Linkedin recently introduced a new feature that allows your connections to endorse specific skills you’ve listed on your profile in addition to the general recommendation they can write about you. This is great validation, in theory, of a person’s skills. Anybody can claim they are great at SEO, for example, but one person having 50 endorsements for their SEO work versus someone with none should help weed out unfounded claims.

…Right?

I’ll Scratch Your Back So That You’ll Scratch Mine

The problem I’ve seen with this change is that people have started loosely giving Linkedin endorsements in the hopes of getting them in return. It’s as though some have said “I’m going to dedicate 2 hours today of endorsing half my connection list. That’ll get me a million endorsements in return!”

When you suddenly get an endorsement from someone you haven’t talked to or been affiliated with in ages, it might just be a way of their reaching out to reconnect, right? But what if the skills they’ve endorsed you for are things they’ve never seen in action? What if they have no real way of knowing that about you in the time they’ve been absent from your life? It’s obviously a half-hearted endorsement.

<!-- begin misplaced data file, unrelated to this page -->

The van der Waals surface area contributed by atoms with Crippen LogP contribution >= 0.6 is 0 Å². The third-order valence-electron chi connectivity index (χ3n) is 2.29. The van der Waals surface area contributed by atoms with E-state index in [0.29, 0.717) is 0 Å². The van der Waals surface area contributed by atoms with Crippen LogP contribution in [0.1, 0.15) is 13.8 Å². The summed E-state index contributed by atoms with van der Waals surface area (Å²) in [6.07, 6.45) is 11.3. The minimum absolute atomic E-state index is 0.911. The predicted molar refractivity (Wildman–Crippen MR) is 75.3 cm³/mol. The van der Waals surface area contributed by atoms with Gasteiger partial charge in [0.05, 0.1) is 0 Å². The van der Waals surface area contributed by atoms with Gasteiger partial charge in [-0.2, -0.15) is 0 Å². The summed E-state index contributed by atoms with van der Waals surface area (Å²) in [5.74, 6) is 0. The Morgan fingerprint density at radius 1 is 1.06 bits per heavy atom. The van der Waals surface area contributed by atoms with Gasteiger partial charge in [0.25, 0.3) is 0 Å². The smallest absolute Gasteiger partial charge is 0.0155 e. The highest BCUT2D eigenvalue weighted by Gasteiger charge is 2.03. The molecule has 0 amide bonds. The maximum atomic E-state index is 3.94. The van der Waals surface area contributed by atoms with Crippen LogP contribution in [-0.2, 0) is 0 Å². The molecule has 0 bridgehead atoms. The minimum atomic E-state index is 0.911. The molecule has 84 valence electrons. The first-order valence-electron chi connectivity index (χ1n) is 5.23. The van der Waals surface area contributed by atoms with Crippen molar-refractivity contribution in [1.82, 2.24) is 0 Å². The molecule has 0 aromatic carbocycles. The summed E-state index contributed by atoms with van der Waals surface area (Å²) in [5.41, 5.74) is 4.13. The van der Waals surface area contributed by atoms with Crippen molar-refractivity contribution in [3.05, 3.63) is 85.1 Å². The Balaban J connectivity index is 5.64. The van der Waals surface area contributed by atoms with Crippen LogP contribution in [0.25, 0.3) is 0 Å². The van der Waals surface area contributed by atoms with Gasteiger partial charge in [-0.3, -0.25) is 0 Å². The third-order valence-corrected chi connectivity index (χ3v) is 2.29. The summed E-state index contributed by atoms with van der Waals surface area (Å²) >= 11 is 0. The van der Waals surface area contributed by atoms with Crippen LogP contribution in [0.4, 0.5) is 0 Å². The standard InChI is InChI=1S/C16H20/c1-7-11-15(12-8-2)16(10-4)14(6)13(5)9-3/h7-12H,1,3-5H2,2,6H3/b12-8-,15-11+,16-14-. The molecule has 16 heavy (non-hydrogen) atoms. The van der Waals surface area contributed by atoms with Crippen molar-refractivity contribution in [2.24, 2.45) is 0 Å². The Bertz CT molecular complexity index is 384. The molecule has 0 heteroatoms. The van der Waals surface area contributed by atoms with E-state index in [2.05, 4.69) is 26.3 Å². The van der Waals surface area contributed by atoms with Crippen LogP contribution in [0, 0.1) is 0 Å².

While it might look good for me to get a bunch of endorsements, how polluted is Linkedin going to get with phony endorsements if this becomes the new strategy? Endorsements aren’t going to mean much if they’re given loosely and without purpose. As Dave Wolinsky wrote in an article entitled “Why Linkedin’s Endorsements Are Awful But You Should Use Them Anyway,” this is also another item to congest the news feeds that is less meaningful than an actual recommendation — which is personalized. Linkedin Endorsements are, as Dave put it, “just random fist bumps from your Rolodex.”

Luckily this seems to have  worn down a bit, so maybe that type of thing happening was just a burst of “Me, Me, ME!” when the concept was new. Time will tell.

Thoughts?

Categories: SEO Tips.

Comments

  1. Scott

    I get random recommendations all the time but it seems like a good profile builder as people are more willing to give Linkedin endorsement then other write ups.

    • Brian Watkins

      True, but in a way that’s precisely why recommendations are a valid way to affirm someone’s work if it’s harder to get them.

    • Sam K.

      If you’re getting “random” endorsements your connections list is probably full of filler people you don’t even know, which is your first problem.

  2. Marty Watkins

    Can’t say much about this as I don’t do anything with linkedin.
    Any of my learned skills aren’t what anybody out there is looking for. Everything now is networking or programming.
    Sooo, endorse me. No one will care.

    Sounds similar to facebook…a bunch of babble about nothing.

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